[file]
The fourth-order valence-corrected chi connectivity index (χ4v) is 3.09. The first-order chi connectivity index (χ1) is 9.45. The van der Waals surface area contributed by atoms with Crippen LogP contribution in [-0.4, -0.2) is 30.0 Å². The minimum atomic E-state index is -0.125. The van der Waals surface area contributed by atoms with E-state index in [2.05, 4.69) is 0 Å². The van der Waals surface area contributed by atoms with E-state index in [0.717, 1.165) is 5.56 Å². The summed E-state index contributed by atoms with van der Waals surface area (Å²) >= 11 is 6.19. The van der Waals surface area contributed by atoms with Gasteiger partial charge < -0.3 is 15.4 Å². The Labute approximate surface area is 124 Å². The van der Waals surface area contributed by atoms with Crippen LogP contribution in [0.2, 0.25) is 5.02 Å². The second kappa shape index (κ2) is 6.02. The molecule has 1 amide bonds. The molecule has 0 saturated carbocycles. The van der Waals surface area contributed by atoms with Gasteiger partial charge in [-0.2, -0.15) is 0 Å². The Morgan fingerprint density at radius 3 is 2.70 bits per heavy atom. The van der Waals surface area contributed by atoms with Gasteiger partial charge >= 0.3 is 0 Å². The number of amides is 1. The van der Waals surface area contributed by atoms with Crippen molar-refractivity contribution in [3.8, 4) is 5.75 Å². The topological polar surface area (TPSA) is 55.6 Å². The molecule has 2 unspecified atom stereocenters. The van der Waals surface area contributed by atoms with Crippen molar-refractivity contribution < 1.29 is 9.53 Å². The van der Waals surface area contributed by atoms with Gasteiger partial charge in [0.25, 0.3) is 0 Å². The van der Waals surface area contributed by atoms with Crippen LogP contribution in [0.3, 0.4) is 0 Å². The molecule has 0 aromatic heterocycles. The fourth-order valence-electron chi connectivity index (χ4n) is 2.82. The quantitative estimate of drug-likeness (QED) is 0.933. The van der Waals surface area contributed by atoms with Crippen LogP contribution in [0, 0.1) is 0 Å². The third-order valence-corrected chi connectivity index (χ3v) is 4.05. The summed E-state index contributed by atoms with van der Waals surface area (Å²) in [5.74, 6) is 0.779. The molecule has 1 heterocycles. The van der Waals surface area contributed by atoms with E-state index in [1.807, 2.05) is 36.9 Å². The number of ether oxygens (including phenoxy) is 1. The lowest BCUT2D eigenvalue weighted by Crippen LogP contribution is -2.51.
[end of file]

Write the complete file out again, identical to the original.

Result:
The fourth-order valence-corrected chi connectivity index (χ4v) is 3.09. The first-order chi connectivity index (χ1) is 9.45. The van der Waals surface area contributed by atoms with Crippen LogP contribution in [-0.4, -0.2) is 30.0 Å². The minimum atomic E-state index is -0.125. The van der Waals surface area contributed by atoms with E-state index in [2.05, 4.69) is 0 Å². The van der Waals surface area contributed by atoms with E-state index in [0.717, 1.165) is 5.56 Å². The summed E-state index contributed by atoms with van der Waals surface area (Å²) >= 11 is 6.19. The van der Waals surface area contributed by atoms with Gasteiger partial charge < -0.3 is 15.4 Å². The Labute approximate surface area is 124 Å². The van der Waals surface area contributed by atoms with Crippen LogP contribution in [0.2, 0.25) is 5.02 Å². The second kappa shape index (κ2) is 6.02. The molecule has 1 amide bonds. The molecule has 0 saturated carbocycles. The van der Waals surface area contributed by atoms with Gasteiger partial charge in [-0.2, -0.15) is 0 Å². The Morgan fingerprint density at radius 3 is 2.70 bits per heavy atom. The van der Waals surface area contributed by atoms with Gasteiger partial charge >= 0.3 is 0 Å². The number of amides is 1. The van der Waals surface area contributed by atoms with Crippen molar-refractivity contribution in [3.8, 4) is 5.75 Å². The topological polar surface area (TPSA) is 55.6 Å². The molecule has 2 unspecified atom stereocenters. The van der Waals surface area contributed by atoms with Crippen molar-refractivity contribution < 1.29 is 9.53 Å². The van der Waals surface area contributed by atoms with Gasteiger partial charge in [0.25, 0.3) is 0 Å². The van der Waals surface area contributed by atoms with Crippen LogP contribution in [0.3, 0.4) is 0 Å². The molecule has 0 aromatic heterocycles. The fourth-order valence-electron chi connectivity index (χ4n) is 2.82. The quantitative estimate of drug-likeness (QED) is 0.933. The van der Waals surface area contributed by atoms with Crippen LogP contribution in [0, 0.1) is 0 Å². The third-order valence-corrected chi connectivity index (χ3v) is 4.05. The summed E-state index contributed by atoms with van der Waals surface area (Å²) in [5.74, 6) is 0.779. The molecule has 1 heterocycles. The van der Waals surface area contributed by atoms with E-state index in [1.807, 2.05) is 36.9 Å². The number of ether oxygens (including phenoxy) is 1. The lowest BCUT2D eigenvalue weighted by Crippen LogP contribution is -2.51.